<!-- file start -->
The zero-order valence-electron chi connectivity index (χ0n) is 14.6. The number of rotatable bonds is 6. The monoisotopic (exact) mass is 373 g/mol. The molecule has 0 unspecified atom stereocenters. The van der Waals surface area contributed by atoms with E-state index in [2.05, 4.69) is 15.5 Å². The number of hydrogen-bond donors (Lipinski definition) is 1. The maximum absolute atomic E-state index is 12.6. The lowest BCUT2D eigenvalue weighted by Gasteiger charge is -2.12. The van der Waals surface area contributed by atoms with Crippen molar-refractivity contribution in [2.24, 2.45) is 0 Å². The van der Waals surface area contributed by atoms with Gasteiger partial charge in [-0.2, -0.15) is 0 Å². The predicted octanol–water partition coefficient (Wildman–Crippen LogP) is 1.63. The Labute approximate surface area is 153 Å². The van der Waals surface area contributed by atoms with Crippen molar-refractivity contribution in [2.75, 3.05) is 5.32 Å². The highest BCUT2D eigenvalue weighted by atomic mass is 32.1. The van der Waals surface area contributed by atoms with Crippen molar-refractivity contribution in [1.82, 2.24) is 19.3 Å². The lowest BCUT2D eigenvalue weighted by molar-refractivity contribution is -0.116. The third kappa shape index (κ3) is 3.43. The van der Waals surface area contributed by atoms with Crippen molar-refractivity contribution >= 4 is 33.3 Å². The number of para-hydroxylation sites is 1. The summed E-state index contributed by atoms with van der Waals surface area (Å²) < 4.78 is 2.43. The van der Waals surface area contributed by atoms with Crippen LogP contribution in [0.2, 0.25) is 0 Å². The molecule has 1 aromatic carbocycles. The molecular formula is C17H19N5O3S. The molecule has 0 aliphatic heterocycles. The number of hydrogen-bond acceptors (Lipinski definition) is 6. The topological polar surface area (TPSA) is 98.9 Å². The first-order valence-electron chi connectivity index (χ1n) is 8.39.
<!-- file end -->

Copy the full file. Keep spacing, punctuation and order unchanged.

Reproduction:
The zero-order valence-electron chi connectivity index (χ0n) is 14.6. The number of rotatable bonds is 6. The monoisotopic (exact) mass is 373 g/mol. The molecule has 0 unspecified atom stereocenters. The van der Waals surface area contributed by atoms with E-state index in [2.05, 4.69) is 15.5 Å². The number of hydrogen-bond donors (Lipinski definition) is 1. The maximum absolute atomic E-state index is 12.6. The lowest BCUT2D eigenvalue weighted by Gasteiger charge is -2.12. The van der Waals surface area contributed by atoms with Crippen molar-refractivity contribution in [2.24, 2.45) is 0 Å². The van der Waals surface area contributed by atoms with Gasteiger partial charge in [-0.2, -0.15) is 0 Å². The predicted octanol–water partition coefficient (Wildman–Crippen LogP) is 1.63. The Labute approximate surface area is 153 Å². The van der Waals surface area contributed by atoms with Crippen molar-refractivity contribution in [2.75, 3.05) is 5.32 Å². The highest BCUT2D eigenvalue weighted by atomic mass is 32.1. The van der Waals surface area contributed by atoms with Crippen molar-refractivity contribution in [1.82, 2.24) is 19.3 Å². The lowest BCUT2D eigenvalue weighted by molar-refractivity contribution is -0.116. The third kappa shape index (κ3) is 3.43. The van der Waals surface area contributed by atoms with Crippen molar-refractivity contribution >= 4 is 33.3 Å². The number of para-hydroxylation sites is 1. The summed E-state index contributed by atoms with van der Waals surface area (Å²) < 4.78 is 2.43. The van der Waals surface area contributed by atoms with Crippen LogP contribution in [0.2, 0.25) is 0 Å². The molecule has 1 aromatic carbocycles. The molecular formula is C17H19N5O3S. The molecule has 0 aliphatic heterocycles. The number of hydrogen-bond acceptors (Lipinski definition) is 6. The topological polar surface area (TPSA) is 98.9 Å². The first-order valence-electron chi connectivity index (χ1n) is 8.39.